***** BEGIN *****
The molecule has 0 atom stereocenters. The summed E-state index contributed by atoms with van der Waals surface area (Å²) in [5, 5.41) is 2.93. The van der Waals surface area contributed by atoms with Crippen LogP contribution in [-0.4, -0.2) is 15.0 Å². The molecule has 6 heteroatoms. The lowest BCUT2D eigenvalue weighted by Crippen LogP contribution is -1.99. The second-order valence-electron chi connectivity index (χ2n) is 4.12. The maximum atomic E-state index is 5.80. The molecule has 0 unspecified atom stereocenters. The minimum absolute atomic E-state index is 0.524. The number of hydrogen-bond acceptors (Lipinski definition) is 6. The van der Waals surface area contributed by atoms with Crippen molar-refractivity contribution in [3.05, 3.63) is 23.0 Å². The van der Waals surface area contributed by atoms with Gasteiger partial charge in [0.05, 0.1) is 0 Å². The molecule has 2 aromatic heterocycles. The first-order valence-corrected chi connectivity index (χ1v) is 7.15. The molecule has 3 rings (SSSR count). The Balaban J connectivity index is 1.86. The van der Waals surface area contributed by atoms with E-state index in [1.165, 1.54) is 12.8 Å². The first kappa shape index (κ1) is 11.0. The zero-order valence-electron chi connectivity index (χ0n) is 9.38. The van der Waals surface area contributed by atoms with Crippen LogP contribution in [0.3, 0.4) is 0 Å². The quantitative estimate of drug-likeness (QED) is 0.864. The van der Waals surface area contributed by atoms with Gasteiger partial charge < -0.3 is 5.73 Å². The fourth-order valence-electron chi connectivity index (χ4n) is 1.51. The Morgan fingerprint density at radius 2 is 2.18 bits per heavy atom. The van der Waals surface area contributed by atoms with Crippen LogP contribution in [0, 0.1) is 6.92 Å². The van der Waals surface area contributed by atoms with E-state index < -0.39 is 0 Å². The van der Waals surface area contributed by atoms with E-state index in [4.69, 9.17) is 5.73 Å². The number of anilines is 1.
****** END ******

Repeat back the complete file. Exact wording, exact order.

The molecule has 0 atom stereocenters. The summed E-state index contributed by atoms with van der Waals surface area (Å²) in [5, 5.41) is 2.93. The van der Waals surface area contributed by atoms with Crippen LogP contribution in [-0.4, -0.2) is 15.0 Å². The molecule has 6 heteroatoms. The lowest BCUT2D eigenvalue weighted by Crippen LogP contribution is -1.99. The second-order valence-electron chi connectivity index (χ2n) is 4.12. The maximum atomic E-state index is 5.80. The molecule has 0 unspecified atom stereocenters. The minimum absolute atomic E-state index is 0.524. The number of hydrogen-bond acceptors (Lipinski definition) is 6. The van der Waals surface area contributed by atoms with Crippen molar-refractivity contribution in [3.05, 3.63) is 23.0 Å². The van der Waals surface area contributed by atoms with Gasteiger partial charge in [0.05, 0.1) is 0 Å². The molecule has 2 aromatic heterocycles. The first-order valence-corrected chi connectivity index (χ1v) is 7.15. The molecule has 3 rings (SSSR count). The Balaban J connectivity index is 1.86. The van der Waals surface area contributed by atoms with E-state index in [1.165, 1.54) is 12.8 Å². The first kappa shape index (κ1) is 11.0. The zero-order valence-electron chi connectivity index (χ0n) is 9.38. The van der Waals surface area contributed by atoms with Crippen LogP contribution in [0.3, 0.4) is 0 Å². The quantitative estimate of drug-likeness (QED) is 0.864. The van der Waals surface area contributed by atoms with Gasteiger partial charge < -0.3 is 5.73 Å². The fourth-order valence-electron chi connectivity index (χ4n) is 1.51. The Morgan fingerprint density at radius 2 is 2.18 bits per heavy atom. The van der Waals surface area contributed by atoms with Crippen LogP contribution in [0, 0.1) is 6.92 Å². The van der Waals surface area contributed by atoms with E-state index < -0.39 is 0 Å². The van der Waals surface area contributed by atoms with E-state index in [4.69, 9.17) is 5.73 Å². The number of anilines is 1.